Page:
Protein Pods and a New Coat of Paint

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This project looks at factors in the middle school cafeteria in the Rosedale neighborhood of Kansas City, Kansas. Rosedale has a 51% childhood obesity rate, and 86% of Rosedale Middle School students are eligible for free lunch. American children who eat school lunches are 29% more likely to be obese than their counterparts. These statistics influenced our decision to focus on Rosedale Middle School and address the underlying issues. Cornell University's Food and Brand Lab conducted a study that demonstrated that kids consumed double the amount of vegetables and fruit when they were given creative names.
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May 30, 2013
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The Rosedale Middle School cafeteria lunch line would be given a new coat of paint, wood paneling, large wall graphics, and a slideshow displaying the menu items and their healthy new names.
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Large fruit and vegetable wall decals make the space more colorful and lively. The vibrant imagery acts as a reminder to choose the healthy options first in the cafeteria.
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Each classroom receives a copy of the paper menu for the students to think about before going to lunch. There is a menu for each daily rotation.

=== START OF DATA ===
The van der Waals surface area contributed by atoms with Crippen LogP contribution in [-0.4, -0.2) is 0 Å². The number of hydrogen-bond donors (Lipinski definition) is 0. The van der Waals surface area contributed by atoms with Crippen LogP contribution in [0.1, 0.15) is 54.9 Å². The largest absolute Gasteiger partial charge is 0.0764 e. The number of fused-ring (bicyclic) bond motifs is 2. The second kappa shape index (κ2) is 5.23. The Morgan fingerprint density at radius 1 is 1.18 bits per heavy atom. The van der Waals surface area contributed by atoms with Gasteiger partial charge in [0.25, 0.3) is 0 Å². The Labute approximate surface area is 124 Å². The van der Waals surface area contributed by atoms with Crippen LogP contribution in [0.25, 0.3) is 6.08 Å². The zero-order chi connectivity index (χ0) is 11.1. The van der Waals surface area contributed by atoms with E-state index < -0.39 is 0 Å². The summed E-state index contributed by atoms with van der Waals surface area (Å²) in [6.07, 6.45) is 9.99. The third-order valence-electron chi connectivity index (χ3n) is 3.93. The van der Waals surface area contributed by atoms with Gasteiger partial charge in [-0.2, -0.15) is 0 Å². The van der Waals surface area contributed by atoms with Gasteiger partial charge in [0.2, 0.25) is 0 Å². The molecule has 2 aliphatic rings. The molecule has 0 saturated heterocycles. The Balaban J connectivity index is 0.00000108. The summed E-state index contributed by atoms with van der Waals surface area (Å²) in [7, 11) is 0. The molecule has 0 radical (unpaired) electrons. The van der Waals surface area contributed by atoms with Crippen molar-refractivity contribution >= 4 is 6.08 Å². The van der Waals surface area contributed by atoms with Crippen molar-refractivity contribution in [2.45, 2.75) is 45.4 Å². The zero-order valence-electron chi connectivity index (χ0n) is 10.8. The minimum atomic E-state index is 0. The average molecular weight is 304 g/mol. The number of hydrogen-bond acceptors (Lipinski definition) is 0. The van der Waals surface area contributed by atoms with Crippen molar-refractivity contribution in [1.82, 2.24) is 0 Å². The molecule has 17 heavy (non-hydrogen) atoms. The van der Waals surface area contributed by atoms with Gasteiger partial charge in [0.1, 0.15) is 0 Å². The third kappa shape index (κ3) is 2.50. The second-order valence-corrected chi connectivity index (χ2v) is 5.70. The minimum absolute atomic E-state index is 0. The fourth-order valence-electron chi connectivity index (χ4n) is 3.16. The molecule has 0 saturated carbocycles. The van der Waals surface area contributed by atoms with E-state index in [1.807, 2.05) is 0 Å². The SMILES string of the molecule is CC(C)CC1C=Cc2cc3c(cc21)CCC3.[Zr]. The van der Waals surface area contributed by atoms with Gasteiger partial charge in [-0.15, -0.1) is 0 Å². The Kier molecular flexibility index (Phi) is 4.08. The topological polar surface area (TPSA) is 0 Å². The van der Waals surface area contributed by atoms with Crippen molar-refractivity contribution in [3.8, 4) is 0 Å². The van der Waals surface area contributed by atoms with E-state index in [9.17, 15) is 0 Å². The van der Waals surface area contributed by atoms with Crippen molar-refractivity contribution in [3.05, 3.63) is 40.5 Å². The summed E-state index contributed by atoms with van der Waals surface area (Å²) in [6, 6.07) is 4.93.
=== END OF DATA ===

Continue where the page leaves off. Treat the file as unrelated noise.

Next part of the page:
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Healthy menu items are renamed to illustrate their nutritional value.
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Tasty taters get their name because of their use as a side dish.
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We found that the problem was not with the food itself, but in the dining experience for the students. The cafeteria was beige and the food was presented in a way that was not appetizing at all. How can we design an environment and an experience that makes the cafeteria more conducive to healthier eating habits?

 
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Our solution to reinforce these healthy habits is, in a nutshell, an environmental redesign. Our components consist of: a lunch line reversal so healthy foods are seen and acquired first, a new look for the cafeteria, and two types of menus with healthy items renamed to be more appealing.